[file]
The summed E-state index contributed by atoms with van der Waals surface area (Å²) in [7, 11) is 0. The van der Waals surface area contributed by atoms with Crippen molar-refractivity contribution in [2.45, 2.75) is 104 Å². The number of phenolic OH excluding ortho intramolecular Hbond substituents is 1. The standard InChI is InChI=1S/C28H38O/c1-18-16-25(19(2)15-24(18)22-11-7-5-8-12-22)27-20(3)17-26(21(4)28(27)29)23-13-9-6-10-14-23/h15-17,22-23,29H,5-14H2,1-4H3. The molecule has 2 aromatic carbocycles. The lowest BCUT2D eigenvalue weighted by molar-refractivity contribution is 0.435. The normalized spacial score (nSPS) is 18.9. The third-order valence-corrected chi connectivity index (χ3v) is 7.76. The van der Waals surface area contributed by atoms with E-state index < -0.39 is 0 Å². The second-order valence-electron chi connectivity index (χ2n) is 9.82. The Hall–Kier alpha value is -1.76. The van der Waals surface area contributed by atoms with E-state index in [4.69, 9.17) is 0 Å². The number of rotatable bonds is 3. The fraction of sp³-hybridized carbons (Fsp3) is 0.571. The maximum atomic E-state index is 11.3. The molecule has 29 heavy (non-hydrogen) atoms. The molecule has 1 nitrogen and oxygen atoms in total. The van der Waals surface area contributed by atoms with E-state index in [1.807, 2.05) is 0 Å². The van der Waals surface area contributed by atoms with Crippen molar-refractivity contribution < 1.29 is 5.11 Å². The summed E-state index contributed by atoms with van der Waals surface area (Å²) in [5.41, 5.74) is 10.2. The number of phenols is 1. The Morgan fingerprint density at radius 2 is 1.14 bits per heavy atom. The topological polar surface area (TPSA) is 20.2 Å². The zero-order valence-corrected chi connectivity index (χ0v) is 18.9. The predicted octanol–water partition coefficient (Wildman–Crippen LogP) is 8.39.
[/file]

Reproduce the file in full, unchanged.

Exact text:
The summed E-state index contributed by atoms with van der Waals surface area (Å²) in [7, 11) is 0. The van der Waals surface area contributed by atoms with Crippen molar-refractivity contribution in [2.45, 2.75) is 104 Å². The number of phenolic OH excluding ortho intramolecular Hbond substituents is 1. The standard InChI is InChI=1S/C28H38O/c1-18-16-25(19(2)15-24(18)22-11-7-5-8-12-22)27-20(3)17-26(21(4)28(27)29)23-13-9-6-10-14-23/h15-17,22-23,29H,5-14H2,1-4H3. The molecule has 2 aromatic carbocycles. The lowest BCUT2D eigenvalue weighted by molar-refractivity contribution is 0.435. The normalized spacial score (nSPS) is 18.9. The third-order valence-corrected chi connectivity index (χ3v) is 7.76. The van der Waals surface area contributed by atoms with E-state index < -0.39 is 0 Å². The second-order valence-electron chi connectivity index (χ2n) is 9.82. The Hall–Kier alpha value is -1.76. The van der Waals surface area contributed by atoms with E-state index in [4.69, 9.17) is 0 Å². The number of rotatable bonds is 3. The fraction of sp³-hybridized carbons (Fsp3) is 0.571. The maximum atomic E-state index is 11.3. The molecule has 29 heavy (non-hydrogen) atoms. The molecule has 1 nitrogen and oxygen atoms in total. The van der Waals surface area contributed by atoms with E-state index in [1.807, 2.05) is 0 Å². The van der Waals surface area contributed by atoms with Crippen molar-refractivity contribution < 1.29 is 5.11 Å². The summed E-state index contributed by atoms with van der Waals surface area (Å²) in [5.41, 5.74) is 10.2. The number of phenols is 1. The Morgan fingerprint density at radius 2 is 1.14 bits per heavy atom. The topological polar surface area (TPSA) is 20.2 Å². The zero-order valence-corrected chi connectivity index (χ0v) is 18.9. The predicted octanol–water partition coefficient (Wildman–Crippen LogP) is 8.39.